Challenger Deep Capsule, Photo by Enrique Alvarez, EYOS Expeditions

The trip to the bottom of the ocean, was just the latest impressive journey for the extended Sullivan clan. Kathryn’s grandfather, Denis “Lea” O’Sullivan, left Kerry for New York in 1893 by steamship in a journey that probably took two weeks.

Dr. Sullivan herself was born in Paterson, New Jersey, before the family headed out west to California. Sullivan studied Earth Sciences at U.C. Santa Cruz before going north to Nova Scotia, Canada, where she earned a Ph.D. in Geology from Dalhousie University.

In 1978, Sullivan joined NASA, and in October of 1984 she became the first woman to perform a spacewalk, during a Space Shuttle Challenger mission, aiming to test whether or not satellites could be refueled while still in orbit.

After leaving NASA in 1993, Sullivan served as chief scientist of the National Oceanic and Atmospheric Administration, as well as a number of other government posts under presidents George W. Bush and Barack Obama.

And yet, despite all of these accomplishments, when the Financial Times once asked Sullivan what she believed to be her greatest accomplishment, she said: “I suspect most people would expect me to say the spacewalk I did in 1984 but, in terms of space, I take the greatest pride in the work I did [with NASA] on the Hubble Space Telescope, which went a long way to ensuring it could be maintained in orbit, so it’s still running to this day – almost twice the lifetime its engineers predicted.”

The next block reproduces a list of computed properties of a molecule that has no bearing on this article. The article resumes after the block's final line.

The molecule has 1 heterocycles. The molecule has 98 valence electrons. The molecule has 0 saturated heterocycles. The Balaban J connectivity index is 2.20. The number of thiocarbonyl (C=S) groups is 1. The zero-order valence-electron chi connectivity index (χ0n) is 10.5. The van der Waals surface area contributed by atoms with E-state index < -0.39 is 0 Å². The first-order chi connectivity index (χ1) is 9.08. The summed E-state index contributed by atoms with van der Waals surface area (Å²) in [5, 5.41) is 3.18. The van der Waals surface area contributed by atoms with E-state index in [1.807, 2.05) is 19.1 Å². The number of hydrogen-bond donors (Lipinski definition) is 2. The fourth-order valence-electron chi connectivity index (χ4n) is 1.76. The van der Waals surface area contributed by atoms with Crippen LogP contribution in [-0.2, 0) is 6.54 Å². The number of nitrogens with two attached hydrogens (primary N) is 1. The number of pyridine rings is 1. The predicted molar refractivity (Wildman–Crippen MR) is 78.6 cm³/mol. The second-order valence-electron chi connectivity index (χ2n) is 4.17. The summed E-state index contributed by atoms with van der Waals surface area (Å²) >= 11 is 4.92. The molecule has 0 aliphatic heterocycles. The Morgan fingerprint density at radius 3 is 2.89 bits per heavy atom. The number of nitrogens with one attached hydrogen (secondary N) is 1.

She added: “But I got my greatest satisfaction from the teams I ran at the Center of Science and Industry and the National Oceanic and Atmospheric Administration. To get a team of people together, to make a team really hum, to boost talents, is tremendously satisfying.”

Dr. Sullivan outlined many of these experiences in her 2019 book Handprints on Hubble: An Astronaut’s Story on Invention.

In 2016, Sullivan went on a journey of a much more personal nature.

She met up with distant Irish relatives Nora and Kathleen O’Sullivan at the family’s home in Lauragh on the Beara Peninsula, Kerry.

Dr. Kathryn Sullivan (right), the first American Female Astronaut to walk in space, visiting her relations, Nora, left and Kathleen OSullivan, at their home in Lauragh on the Beara Peninsula: Photo courtesy The Kerryman.

“It was wonderful to see Dr. Sullivan meeting her cousins at the home her grandfather emigrated from,” tourism officer John Griffin told the Kerryman newspaper.

Sullivan’s extensive Irish background is also reflected in the middle name she chooses to use.

“Pauline Dwyer Kelly was the only one of my four grandparents that I ever knew,” she writes in Handprints on Hubble. Losing her grandmother suddenly to cancer in the early 1960s sent the Sullivan family into a period of emotional turmoil, forcing Sullivan to step up and become an “always-stong-and-calm intermediary, ever watchful and ready to stabilize tense situations or assuage everyone else’s pain and anger.”

What’s next for Sullivan? When asked what she would like to own, she told the Financial Times: “A ticket to Mars.”


Tom Deignan is an author, teacher, and columnist for the Irish Voice and Irish America (tdeignan.blogspot.com).


One Response to “Dr. Kathy Sullivan

First woman to walk in space is also the first female
to go to the deepest point of the ocean.

  1. Diana Pahule says:

    Ms. Sullivan was the first American woman to do a space walk but a female Russian Cosmonaut Savitskaya, was the first woman. I don’t see the date this was published so I apologize if I’m just one of a long line of pesky people.